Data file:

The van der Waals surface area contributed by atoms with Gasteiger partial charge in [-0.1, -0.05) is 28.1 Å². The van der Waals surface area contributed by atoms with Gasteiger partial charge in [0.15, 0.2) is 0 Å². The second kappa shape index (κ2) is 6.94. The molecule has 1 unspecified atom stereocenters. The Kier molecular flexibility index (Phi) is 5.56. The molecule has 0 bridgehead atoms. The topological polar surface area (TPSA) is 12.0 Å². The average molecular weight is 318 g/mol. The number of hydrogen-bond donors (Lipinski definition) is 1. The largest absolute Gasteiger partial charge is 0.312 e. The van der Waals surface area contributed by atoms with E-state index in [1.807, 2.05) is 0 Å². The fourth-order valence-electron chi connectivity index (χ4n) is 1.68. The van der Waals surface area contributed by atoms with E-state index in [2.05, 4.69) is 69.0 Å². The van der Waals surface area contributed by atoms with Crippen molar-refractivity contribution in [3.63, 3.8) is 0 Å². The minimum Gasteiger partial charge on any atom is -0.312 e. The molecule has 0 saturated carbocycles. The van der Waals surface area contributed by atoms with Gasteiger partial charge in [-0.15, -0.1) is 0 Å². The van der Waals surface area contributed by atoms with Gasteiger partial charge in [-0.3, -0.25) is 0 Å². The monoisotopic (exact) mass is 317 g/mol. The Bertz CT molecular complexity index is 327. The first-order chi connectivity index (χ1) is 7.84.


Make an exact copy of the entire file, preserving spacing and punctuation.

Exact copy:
The van der Waals surface area contributed by atoms with Gasteiger partial charge in [-0.1, -0.05) is 28.1 Å². The van der Waals surface area contributed by atoms with Gasteiger partial charge in [0.15, 0.2) is 0 Å². The second kappa shape index (κ2) is 6.94. The molecule has 1 unspecified atom stereocenters. The Kier molecular flexibility index (Phi) is 5.56. The molecule has 0 bridgehead atoms. The topological polar surface area (TPSA) is 12.0 Å². The average molecular weight is 318 g/mol. The number of hydrogen-bond donors (Lipinski definition) is 1. The largest absolute Gasteiger partial charge is 0.312 e. The van der Waals surface area contributed by atoms with E-state index in [1.807, 2.05) is 0 Å². The fourth-order valence-electron chi connectivity index (χ4n) is 1.68. The van der Waals surface area contributed by atoms with E-state index in [2.05, 4.69) is 69.0 Å². The van der Waals surface area contributed by atoms with Crippen molar-refractivity contribution in [3.63, 3.8) is 0 Å². The minimum Gasteiger partial charge on any atom is -0.312 e. The molecule has 0 saturated carbocycles. The van der Waals surface area contributed by atoms with Gasteiger partial charge in [-0.15, -0.1) is 0 Å². The van der Waals surface area contributed by atoms with Gasteiger partial charge in [-0.3, -0.25) is 0 Å². The monoisotopic (exact) mass is 317 g/mol. The Bertz CT molecular complexity index is 327. The first-order chi connectivity index (χ1) is 7.84.